Becoming a Good Risk
Paying cash for products and services seems to be a practice that occurred in a different era.
Today, credit is a way of life, and plastic has evolved into the currency of choice.
Virtually anything--gas, groceries, doctors' visits, clothing, vacations, even cars--can
be purchased with credit cards.
Yet many consumers are unclear about the best way to go about establishing and maintaining
a good credit history.
What Creditors Look For
Creditors are in business to make money and avoid losses. Typically, creditors will analyze the
information provided in your credit application and will access a credit report from one
or more of the 3 major credit bureaus, Experian, Equifax, or Trans Union.
When deciding whether to grant credit or a loan, creditors will consider a number of
different factors, such as your income, how long you have lived at your current
address, what kinds of assets you have, the balances in your checking and savings
accounts, your promptness in paying bills, how long you have been working for the
same company, and how much you owe other creditors.
All creditors have slightly different criteria, and they will make a judgment about
the creditworthiness and potential risk of each applicant.
How to Establish Credit
There are a number of ways to establish credit. If you have a steady income and have lived in
the same area for at least a year, try one of these approaches:
- Apply for credit with a local business, such as a department store or a local bank
or credit union. These local merchants may have lower credit standards than larger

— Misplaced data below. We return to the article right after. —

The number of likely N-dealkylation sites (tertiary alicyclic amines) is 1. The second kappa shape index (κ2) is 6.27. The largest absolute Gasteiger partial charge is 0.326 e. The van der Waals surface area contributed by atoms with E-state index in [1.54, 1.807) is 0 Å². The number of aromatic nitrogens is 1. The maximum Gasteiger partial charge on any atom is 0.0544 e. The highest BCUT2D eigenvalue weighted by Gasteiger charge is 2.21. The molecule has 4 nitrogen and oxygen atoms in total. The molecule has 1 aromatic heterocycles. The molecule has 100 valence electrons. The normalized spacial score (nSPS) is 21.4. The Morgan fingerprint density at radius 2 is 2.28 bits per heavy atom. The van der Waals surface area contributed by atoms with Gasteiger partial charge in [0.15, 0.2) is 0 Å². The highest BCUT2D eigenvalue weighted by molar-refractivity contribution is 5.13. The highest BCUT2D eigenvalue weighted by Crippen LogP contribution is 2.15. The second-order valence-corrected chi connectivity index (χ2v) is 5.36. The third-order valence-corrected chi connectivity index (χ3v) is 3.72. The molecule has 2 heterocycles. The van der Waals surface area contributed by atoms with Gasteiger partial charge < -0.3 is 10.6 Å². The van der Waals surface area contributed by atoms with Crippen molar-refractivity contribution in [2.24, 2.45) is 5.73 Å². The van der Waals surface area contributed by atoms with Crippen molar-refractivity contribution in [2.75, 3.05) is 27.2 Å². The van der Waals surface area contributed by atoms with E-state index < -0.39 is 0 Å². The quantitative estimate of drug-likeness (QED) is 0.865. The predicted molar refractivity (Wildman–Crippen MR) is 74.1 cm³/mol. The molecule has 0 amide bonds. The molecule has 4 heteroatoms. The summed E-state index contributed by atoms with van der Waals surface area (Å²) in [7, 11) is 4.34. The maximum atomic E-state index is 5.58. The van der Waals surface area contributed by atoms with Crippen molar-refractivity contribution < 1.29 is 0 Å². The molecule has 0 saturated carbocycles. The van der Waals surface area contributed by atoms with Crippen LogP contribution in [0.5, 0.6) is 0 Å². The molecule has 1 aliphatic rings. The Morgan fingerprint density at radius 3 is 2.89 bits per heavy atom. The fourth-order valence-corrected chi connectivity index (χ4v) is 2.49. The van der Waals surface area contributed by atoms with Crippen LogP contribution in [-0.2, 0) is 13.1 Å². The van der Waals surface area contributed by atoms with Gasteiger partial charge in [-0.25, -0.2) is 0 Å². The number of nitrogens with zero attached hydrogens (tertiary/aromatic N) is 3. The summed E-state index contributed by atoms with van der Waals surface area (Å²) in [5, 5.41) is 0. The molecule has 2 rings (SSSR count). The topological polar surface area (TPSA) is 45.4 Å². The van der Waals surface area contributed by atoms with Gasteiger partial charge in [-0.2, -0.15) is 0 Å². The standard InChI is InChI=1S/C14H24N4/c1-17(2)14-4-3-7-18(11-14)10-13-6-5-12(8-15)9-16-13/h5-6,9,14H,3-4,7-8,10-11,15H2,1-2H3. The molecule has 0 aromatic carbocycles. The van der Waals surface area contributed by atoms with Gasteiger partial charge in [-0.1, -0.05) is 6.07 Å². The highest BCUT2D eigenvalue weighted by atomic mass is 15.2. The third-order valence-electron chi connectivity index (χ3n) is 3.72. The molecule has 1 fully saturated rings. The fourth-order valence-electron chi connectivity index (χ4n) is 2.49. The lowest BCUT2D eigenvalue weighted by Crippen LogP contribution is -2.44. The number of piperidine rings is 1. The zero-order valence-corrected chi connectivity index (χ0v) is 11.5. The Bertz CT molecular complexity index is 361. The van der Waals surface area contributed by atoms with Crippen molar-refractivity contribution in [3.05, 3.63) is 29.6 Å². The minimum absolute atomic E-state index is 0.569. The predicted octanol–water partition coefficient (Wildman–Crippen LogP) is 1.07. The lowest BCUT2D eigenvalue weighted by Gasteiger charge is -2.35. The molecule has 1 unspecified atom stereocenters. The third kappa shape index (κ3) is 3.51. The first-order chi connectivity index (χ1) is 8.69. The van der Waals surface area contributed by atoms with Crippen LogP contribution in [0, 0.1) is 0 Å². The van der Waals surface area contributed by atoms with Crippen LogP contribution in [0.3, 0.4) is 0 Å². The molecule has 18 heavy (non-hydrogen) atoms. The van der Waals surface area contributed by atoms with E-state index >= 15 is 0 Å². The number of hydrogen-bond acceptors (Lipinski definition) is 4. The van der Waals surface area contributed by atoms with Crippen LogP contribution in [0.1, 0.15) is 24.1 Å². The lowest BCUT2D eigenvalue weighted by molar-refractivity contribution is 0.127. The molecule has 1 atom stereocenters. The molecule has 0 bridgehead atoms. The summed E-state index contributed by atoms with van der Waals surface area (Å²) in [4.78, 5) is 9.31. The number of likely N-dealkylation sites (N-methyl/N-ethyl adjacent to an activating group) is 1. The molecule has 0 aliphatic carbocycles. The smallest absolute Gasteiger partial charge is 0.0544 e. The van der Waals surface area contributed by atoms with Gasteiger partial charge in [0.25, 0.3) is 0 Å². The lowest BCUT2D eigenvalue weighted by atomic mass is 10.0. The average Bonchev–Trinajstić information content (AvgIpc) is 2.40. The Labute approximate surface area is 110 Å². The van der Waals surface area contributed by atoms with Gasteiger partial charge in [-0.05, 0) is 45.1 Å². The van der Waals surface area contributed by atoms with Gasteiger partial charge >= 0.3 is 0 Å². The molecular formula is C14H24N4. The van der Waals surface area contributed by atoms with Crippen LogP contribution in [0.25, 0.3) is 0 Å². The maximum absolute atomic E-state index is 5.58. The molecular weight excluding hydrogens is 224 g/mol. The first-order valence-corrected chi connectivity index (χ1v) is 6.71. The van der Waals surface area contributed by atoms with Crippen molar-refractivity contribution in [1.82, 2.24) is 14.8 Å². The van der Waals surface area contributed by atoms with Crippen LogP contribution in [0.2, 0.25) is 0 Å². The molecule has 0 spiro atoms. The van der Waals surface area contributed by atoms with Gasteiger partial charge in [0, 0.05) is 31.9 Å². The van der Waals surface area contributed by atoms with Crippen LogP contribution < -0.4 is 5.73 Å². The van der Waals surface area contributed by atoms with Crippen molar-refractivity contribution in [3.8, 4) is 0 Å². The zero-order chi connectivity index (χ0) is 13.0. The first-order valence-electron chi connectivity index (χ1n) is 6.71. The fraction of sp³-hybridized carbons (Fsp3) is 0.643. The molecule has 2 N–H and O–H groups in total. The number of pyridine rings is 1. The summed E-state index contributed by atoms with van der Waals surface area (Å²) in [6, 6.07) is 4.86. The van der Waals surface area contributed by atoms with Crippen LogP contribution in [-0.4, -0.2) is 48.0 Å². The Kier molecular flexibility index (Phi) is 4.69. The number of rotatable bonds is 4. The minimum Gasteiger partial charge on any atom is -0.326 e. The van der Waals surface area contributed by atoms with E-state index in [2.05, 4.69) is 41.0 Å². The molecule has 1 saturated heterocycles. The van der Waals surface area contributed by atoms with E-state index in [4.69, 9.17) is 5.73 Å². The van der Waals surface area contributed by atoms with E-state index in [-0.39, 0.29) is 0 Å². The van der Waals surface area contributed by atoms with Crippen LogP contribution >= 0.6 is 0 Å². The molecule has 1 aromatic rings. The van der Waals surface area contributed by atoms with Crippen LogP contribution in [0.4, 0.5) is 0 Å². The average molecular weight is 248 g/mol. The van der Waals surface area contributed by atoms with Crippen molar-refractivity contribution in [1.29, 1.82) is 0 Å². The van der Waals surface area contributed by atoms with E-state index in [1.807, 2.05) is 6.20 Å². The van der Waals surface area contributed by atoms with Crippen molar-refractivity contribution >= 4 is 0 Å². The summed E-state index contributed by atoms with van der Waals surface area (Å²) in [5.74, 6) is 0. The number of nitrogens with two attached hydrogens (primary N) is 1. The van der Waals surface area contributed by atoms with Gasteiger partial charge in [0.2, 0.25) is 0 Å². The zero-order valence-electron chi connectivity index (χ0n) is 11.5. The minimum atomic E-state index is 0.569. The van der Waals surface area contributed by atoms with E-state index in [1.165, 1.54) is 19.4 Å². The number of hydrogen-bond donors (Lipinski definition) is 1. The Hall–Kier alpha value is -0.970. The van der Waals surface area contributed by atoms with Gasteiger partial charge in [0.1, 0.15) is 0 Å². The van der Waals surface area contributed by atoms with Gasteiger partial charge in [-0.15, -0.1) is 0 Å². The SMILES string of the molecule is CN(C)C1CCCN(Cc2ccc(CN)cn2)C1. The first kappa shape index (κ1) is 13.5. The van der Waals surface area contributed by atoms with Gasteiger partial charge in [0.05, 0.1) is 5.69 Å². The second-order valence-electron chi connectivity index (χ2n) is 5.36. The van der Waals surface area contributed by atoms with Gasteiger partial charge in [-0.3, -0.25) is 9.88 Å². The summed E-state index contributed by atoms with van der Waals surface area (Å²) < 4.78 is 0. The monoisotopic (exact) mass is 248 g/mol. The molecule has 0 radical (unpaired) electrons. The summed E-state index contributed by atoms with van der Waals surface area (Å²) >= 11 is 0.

- Apply for credit with an oil company or local department store.
- Take out a small loan from a local bank or credit union--even if you have no immediate need for the
money. Make payments on time and consider the interest expense an investment in
establishing a good credit history.
- Take advantage of
secured lines of credit offered by some lenders. By depositing a specific amount
into a special account, you receive a credit card with a limit that equals your
deposit. (For example, if you deposit $1,000, your credit limit will be $1,000.)
- Before you apply for credit, make sure the creditor or lender reports
credit history information to one of the credit bureaus so you can build your
Pay Your Bills on Time
Although creditors have different criteria
for granting credit, there are a number of actions which most creditors rank as
indicative of a poor credit risk, including:
Paying your bills on time is the best way to maintain a good credit rating and be considered
a good credit risk. However, there are a number of legitimate circumstances which
can cause you to become behind in your payments, such as illness, injury, or the loss
of your job.
- Frequent late payments
- Unpaid bills
- Accounts turned over to a collection agency
- Legal judgments
Talk to Your Creditors
If you begin to fall behind in your payments, contact your creditors immediately.
Most are willing to work out an alternative payment schedule with you if you expect
to repay your loan or balance within a reasonable period of time.
Creditors and lenders want to collect their money at the least possible cost. By
working with you before the situation becomes critical, they can save time and money
on collection efforts, and they know up front when to expect payment.
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